Tuesday, 31 January 2012
Our son Travis was born at 24 weeks old in our local hospital in Luton and Dunstable. A few weeks after the birth though it became apparent to the doctors that something wasn’t right and he was in severe pain in his stomach.
At only two and a half weeks old the doctors put him on medication to try and treat him but they soon realised that this wasn’t working as effectively as they had hoped, so he was transferred more than 30 miles away from our home in Stevenage to Addenbrooke’s Hospital in Cambridge.
I went with him in the ambulance whilst my partner Roger followed by car.
When we arrived at the ward, Travis was settled in and the doctor told us that they wanted to monitor him before making a decision on whether or not to proceed with the surgery.
Initially I was allowed to stay on the ward for a few days but I was told that if a child was brought in from further away than us or in a more critical condition we would be moved. Luckily we were able to stay for three days, so this answered the initial stress of the question of where we going to sleep that night.
After three nights we had to make the heart wrenching decision to leave Travis and go home. As we didn’t know about The Sick Children’s Trust and Acorn House we felt we had no option but to make the 60 mile round trip every day for the next 12 days. The stress of doing this was immense, but we had three other children to care for and consider.
In the middle of December the doctors told us that the medication still didn’t appear to be working, and one month after he was born the decision was made for Travis to undergo surgery.
The hospital found me accommodation for one night so that I could be there when Travis woke up but then we had to go back to the round trip to home every day for the next three months.
I can’t even begin to tell you the gut wrenching feeling of being torn between your newborn baby who you desperately want to be there for, and your younger children who wonder where mummy and daddy are going each day.
After his surgery Travis was moved to a ward where I was allowed to sleep by his side and it was here that we learned about The Sick Children’s Trust’s Acorn House. We decided to try for a room so that my partner could stay here and bring over our other children who were just 18, 14 and two. We were worried about the effect it would have on Warren, our two year old in particular, as he was so young.
Having to cope with a toddler in this type of situation was so stressful. Luckily with my eldest being 18, she looked after Holly during the week and then Holly and Danielle would come join us at Acorn House at the weekend, but Warren was different. I couldn’t explain to him what was going on and he didn’t like being on the wards and we didn’t really want to put him through that, and let him see his little brother in that environment.
Acorn House was a life saver for us. Warren loved spending time in the playroom and also in the garden. It was a relief to me to be able to cook him healthy meals here too, and at the weekend when the girls would visit we could all spend time together as a family.
Travis was too sick to come to the house at first and I was only allowed one hour breaks with him away from the ward, but even if it only meant spending 20 minutes in the house it was worth it. To have Warren engrossed in a DVD whilst I fed Travis gave me the sense of normality I was craving so badly.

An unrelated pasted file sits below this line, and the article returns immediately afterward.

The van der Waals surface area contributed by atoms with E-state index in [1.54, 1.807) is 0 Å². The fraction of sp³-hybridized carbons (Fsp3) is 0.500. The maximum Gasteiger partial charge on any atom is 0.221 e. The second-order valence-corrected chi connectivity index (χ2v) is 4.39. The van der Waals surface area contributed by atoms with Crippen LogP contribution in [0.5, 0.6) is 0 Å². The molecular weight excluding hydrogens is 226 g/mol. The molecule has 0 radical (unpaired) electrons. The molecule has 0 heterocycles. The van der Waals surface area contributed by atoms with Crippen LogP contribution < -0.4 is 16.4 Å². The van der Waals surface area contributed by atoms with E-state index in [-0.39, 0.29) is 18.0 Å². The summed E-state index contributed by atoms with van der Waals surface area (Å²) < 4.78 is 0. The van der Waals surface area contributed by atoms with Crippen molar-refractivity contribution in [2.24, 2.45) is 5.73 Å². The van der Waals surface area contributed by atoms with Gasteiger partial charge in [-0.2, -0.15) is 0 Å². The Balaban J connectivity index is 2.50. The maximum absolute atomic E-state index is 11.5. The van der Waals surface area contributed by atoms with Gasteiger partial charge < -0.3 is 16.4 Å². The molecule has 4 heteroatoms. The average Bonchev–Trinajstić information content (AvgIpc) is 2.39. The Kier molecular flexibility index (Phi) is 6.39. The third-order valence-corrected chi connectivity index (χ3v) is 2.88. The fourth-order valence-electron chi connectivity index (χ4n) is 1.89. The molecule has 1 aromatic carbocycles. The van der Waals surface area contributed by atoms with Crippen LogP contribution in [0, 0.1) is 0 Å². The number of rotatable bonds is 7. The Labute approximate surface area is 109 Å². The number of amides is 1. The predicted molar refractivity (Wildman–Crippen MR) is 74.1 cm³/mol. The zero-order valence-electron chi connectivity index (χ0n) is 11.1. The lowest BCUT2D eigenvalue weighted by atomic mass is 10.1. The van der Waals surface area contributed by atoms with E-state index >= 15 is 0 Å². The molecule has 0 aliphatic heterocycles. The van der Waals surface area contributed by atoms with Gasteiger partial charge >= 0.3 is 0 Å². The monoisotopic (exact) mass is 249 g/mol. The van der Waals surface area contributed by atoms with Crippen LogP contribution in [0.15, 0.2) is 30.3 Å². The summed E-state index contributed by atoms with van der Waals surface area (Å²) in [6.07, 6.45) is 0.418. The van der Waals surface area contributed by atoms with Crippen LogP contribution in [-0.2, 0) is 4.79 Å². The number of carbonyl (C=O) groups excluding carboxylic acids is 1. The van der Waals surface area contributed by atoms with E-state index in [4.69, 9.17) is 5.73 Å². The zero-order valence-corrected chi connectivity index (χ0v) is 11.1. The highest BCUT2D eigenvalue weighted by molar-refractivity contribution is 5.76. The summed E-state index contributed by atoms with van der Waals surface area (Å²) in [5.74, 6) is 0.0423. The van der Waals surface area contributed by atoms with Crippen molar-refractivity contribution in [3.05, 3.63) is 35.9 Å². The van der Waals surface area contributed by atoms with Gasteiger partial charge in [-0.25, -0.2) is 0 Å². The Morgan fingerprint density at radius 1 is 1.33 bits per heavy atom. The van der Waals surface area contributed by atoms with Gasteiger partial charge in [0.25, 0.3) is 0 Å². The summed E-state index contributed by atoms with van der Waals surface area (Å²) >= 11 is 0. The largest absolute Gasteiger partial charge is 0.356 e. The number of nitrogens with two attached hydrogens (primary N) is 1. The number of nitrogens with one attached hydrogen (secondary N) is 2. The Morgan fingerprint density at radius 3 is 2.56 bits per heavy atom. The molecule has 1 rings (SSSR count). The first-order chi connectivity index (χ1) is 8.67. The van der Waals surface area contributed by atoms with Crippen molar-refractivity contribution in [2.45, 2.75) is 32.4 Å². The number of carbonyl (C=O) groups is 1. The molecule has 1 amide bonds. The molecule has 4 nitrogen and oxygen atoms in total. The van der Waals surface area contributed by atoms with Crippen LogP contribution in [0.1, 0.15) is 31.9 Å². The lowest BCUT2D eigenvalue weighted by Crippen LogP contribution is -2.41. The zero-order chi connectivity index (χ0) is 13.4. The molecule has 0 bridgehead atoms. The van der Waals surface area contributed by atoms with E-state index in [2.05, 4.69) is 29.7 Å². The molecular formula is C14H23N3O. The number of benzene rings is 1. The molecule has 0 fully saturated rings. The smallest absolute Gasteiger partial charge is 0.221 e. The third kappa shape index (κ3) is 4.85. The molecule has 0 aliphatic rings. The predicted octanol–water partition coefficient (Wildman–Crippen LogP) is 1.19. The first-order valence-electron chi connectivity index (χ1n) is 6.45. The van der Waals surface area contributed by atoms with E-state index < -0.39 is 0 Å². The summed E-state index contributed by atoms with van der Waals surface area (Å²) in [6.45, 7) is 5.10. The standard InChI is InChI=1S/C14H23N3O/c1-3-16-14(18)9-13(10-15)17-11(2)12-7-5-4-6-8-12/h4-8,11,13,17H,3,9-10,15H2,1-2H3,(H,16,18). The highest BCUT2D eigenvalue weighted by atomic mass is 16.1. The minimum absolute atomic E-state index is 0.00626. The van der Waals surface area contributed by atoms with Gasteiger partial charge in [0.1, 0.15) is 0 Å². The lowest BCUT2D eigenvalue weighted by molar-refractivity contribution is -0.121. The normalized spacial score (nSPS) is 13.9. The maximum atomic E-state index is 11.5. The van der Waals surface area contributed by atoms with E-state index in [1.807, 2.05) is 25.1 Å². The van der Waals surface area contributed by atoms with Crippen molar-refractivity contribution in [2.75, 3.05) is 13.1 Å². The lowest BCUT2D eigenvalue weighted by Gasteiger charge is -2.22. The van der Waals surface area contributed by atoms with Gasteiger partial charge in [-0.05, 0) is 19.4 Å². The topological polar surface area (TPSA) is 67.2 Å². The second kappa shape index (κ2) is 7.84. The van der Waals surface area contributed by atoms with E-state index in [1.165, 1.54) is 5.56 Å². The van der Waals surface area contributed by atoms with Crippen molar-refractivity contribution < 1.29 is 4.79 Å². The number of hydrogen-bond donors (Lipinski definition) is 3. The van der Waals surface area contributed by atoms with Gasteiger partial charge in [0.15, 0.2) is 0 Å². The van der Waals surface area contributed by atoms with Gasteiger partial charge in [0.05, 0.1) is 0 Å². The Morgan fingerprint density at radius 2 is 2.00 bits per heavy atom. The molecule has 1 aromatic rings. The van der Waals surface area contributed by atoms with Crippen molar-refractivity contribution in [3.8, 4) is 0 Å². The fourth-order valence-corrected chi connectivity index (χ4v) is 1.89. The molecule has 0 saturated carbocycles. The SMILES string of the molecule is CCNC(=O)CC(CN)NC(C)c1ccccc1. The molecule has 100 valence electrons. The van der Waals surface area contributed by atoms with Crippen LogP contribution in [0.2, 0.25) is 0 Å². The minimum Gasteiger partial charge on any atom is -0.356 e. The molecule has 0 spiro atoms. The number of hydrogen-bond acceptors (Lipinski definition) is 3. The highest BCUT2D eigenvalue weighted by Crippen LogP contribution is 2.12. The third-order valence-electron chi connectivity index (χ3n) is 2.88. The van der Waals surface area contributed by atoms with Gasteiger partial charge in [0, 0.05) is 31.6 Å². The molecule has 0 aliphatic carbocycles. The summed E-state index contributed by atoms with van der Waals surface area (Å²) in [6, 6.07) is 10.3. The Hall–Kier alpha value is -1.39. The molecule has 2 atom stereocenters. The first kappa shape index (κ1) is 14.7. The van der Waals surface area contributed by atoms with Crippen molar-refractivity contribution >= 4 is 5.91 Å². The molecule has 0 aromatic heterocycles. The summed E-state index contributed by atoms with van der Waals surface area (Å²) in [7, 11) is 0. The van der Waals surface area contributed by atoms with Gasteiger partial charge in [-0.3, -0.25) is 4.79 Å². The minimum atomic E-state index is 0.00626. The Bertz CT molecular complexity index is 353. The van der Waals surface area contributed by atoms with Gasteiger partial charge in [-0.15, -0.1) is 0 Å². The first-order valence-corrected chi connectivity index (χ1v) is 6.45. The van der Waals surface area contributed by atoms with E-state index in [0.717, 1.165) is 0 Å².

I also used the rooms to express milk; private space was great. And the phones in the room meant that I could contact the ward to let them know that I was on my way over with food. The washing facilities were also a necessity for us. Travis’s condition meant that he had a short gut and couldn’t digest food properly so he used to leak out onto his clothes. Initially, one of the main reasons we had to drive back and forth from home each day was to do the washing but with the facilities at Acorn House it meant we didn’t have to worry about this and every precious moment could be spent with our children.
Travis is home now and exceeding all expectations. When you have a sick child, as well as all the family and emotional issues you go through, you don’t really think about the practical side of things such as the cooking and cleaning, not to mention finances. Having four children meant I needed space for my children and Acorn House made our life so much easier. I just wish we had known about it sooner.
Angela Hamilton, Travis’s mum
Sunday, 15 January 2012
As every pregnant woman does, I had a romantic vision of what becoming a mum would be like. I saw my husband and I leaving the hospital with a baby carrier and balloons with our newborn baby ready to start our new family life together. So, when I went into labour 10 weeks early in December 2010, I knew things would not happen the way I had hoped and life would never be the same again.
Emily was born on Christmas Eve 2010 weighing only 3lb 11oz. Within a few weeks of her birth we were told the most shocking news that any parent could imagine; Emily had a life-long illness, cystic fibrosis.
After moving between several different hospitals, Emily needed surgery and was transferred to the Royal Victoria Infirmary (RVI) in Newcastle, over 50 miles from our home in North Yorkshire. For the first week we travelled the stressful journey daily in all weathers just to spend a few hours with her, but the cost of petrol and my husband’s work pressures meant we couldn’t continue to do so.